GAYLORD, Mich — The Department of Natural Resources is starting a wolf track survey Monday, to figure out how many gray wolves are in the northern Lower Peninsula.
“Given the low probability of observing an actual wolf or its tracks in the Lower Peninsula, it’s helpful to have as many eyes looking as possible,” said DNR wildlife biologist Jennifer Kleitch in a media release. “That’s why public reports are so important.”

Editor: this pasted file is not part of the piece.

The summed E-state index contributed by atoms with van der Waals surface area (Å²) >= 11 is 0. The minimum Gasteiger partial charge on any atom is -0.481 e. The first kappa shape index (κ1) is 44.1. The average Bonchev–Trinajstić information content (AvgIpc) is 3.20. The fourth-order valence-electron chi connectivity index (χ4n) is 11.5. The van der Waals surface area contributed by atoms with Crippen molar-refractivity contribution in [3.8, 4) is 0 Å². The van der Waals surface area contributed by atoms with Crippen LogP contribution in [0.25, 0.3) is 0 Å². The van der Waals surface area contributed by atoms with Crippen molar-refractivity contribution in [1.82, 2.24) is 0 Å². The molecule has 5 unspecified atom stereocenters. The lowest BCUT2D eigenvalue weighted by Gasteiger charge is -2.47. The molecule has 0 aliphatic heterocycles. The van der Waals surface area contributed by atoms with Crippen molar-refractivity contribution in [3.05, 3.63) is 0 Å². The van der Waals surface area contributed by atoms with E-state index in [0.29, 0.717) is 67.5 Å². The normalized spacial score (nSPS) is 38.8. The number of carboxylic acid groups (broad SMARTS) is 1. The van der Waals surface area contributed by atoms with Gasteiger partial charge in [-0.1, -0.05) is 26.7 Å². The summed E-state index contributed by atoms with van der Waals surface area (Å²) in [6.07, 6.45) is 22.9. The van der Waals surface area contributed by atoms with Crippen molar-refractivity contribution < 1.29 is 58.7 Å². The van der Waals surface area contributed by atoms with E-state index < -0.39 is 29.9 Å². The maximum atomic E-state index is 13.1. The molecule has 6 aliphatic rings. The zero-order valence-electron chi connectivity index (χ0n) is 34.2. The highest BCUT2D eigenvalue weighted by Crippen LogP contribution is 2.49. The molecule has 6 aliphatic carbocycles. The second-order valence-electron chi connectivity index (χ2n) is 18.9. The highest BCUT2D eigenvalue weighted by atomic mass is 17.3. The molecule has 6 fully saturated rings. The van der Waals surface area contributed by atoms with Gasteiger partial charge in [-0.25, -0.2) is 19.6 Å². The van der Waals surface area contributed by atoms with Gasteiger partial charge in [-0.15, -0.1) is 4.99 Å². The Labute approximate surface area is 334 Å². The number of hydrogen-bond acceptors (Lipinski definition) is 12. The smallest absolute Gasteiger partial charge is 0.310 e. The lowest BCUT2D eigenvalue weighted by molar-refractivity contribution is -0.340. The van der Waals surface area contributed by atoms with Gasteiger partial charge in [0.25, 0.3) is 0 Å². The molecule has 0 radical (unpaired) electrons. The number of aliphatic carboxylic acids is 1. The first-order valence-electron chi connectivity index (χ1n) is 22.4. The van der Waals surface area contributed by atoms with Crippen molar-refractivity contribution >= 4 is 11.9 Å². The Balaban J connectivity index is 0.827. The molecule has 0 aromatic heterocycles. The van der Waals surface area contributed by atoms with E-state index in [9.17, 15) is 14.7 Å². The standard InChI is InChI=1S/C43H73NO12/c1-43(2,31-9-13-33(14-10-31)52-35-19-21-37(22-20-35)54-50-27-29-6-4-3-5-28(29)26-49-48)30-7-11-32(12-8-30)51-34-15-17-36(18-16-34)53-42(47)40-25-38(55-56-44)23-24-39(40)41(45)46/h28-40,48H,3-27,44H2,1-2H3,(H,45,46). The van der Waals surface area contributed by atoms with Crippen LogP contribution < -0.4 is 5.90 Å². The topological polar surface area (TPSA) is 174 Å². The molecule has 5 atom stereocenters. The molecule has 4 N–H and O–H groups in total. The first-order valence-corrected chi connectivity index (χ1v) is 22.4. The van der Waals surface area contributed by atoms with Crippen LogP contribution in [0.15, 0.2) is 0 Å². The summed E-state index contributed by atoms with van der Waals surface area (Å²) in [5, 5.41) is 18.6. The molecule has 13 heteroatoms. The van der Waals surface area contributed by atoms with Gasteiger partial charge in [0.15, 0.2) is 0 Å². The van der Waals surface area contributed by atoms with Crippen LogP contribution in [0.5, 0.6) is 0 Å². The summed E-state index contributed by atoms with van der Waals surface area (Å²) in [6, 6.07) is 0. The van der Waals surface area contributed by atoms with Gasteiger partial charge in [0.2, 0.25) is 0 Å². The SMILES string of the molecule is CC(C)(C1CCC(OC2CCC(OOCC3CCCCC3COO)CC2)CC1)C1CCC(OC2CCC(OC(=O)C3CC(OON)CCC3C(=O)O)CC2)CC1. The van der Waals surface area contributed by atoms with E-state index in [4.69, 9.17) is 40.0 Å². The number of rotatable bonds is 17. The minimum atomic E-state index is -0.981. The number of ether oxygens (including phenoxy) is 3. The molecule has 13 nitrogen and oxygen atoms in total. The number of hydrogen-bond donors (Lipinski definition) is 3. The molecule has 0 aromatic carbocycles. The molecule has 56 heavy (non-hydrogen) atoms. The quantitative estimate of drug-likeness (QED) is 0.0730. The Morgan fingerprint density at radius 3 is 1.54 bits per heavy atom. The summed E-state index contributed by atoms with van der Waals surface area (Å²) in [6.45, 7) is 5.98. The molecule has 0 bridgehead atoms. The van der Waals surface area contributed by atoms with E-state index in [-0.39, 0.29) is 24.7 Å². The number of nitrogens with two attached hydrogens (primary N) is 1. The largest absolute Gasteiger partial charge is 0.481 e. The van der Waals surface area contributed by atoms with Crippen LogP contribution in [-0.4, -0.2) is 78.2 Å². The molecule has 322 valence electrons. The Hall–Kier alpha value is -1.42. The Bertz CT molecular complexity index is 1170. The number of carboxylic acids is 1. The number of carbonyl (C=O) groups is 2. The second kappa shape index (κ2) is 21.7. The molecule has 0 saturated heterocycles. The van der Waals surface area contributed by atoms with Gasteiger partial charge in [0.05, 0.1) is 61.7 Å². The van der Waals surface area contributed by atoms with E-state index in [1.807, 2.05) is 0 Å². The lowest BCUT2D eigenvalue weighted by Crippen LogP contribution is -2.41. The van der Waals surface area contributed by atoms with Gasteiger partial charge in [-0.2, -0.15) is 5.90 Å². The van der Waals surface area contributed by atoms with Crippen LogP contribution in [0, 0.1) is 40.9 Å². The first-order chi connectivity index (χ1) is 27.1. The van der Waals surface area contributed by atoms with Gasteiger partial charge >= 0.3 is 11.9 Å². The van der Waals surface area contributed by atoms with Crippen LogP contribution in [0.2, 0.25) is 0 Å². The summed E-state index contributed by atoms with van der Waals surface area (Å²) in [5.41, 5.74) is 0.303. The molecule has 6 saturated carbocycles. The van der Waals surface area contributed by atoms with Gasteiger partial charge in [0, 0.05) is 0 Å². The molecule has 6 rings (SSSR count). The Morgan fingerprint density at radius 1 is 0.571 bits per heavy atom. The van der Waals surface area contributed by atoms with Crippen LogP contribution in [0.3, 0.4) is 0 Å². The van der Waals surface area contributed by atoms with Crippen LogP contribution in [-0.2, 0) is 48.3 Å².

If you see a wolf between Feb. 11 and March 8, you can report it to the Gaylord Operations Service center, at 989- 732-3541, ext. 5901, or submit it online.
The DNR says wolves started naturally returning to Michigan’s Upper Peninsula through Canada and Wisconsin in the early ’90s, and populations have increased since then. The first evidence of the wolves moving into the Lower Peninsula was in 2004, when a gray wolf was accidentally killed.
If you report a wolf sighting, survey teams will go to the area, prioritizing the most recent observations.